We can’t avoid the various troubles in life, but we can accept that God has purposed them for our good. We’re to view them as opportunities for rejoicing in the work He’s doing in our lives—challenging us so He can change us.
But how do we keep the trials designed for our good from crushing us? When we look more closely at James’s words, we see four important terms woven into the fabric of this tough passage: consider, know, ask, and endure. These words will help us answer the question of how to handle troubles.
In the original Greek text, verse 2 begins with, “all joy consider.” That’s James’s emphasis: “Consider it an opportunity for great joy.”
Joy refers to a deep-seated, calm, conscious resolve of hope in the midst of circumstances that would normally push people toward despair. This can only come when you consider that God has a reason for allowing these troubles in your life.
Next, James says, “For you know that when your faith is tested . . .” (1:3, emphasis added). What do you know? You know that this lingering trouble is deepening your faith, increasing your endurance, enhancing your character, sharpening your discernment, building your maturity (see verse 4). When you know this, you’re better able to consider your difficulties with a positive spirit.
The third word: ask. James continues, “If you need wisdom, ask our generous God” (1:5, emphasis added). Our triune God is not a stingy guide rationing out wisdom one precious drop at a time. He wants to lavish it upon us at those times we need it most.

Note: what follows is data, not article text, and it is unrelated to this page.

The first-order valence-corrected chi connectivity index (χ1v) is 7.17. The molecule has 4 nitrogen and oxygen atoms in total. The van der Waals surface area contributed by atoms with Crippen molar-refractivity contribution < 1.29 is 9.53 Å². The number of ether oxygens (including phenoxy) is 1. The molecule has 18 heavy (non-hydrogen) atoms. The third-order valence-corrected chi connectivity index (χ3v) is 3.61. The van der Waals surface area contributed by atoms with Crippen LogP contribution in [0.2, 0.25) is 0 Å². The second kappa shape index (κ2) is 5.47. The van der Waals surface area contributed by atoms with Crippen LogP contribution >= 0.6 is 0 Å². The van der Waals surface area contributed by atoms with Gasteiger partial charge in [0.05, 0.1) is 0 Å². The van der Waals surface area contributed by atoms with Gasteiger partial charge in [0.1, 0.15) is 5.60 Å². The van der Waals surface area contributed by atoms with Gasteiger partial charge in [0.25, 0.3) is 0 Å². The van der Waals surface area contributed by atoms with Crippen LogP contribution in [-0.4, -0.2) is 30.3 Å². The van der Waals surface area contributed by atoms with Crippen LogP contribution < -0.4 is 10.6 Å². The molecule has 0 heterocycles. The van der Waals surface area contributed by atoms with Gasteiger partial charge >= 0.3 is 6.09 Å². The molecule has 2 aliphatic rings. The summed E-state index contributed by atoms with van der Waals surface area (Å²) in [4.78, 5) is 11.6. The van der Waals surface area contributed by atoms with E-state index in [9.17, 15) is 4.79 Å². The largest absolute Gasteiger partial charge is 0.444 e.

All we have to do is ask.
I would define the wisdom of James 1:5 as “looking at life from God’s point of view.” When you ask for wisdom with an honest and sincere heart, you can trust God to answer.
James uses one more word to help us rise above our troubles: endure.
“You know that when your faith is tested, your endurance has a chance to grow. So let it grow, for when your endurance is fully developed, you will be perfect and complete, needing nothing” (James 1:3-4).
In Colossians 1:11, Paul petitions God on behalf of his readers, “We also pray that you will be strengthened with all his glorious power so you will have all the endurance and patience you need.”
We’re not on our own. We endure because He gives us grace to endure.
Consider . . . Know . . . Ask . . . Endure
These four words have the power to change everything.
We consider that God has a purpose in our troubles.
We know He’s cultivating character and motivating maturity.
We ask for wisdom to see beneath the surface of the trials.
We endure through the strength that comes from Him.
That’s how we handle troubles.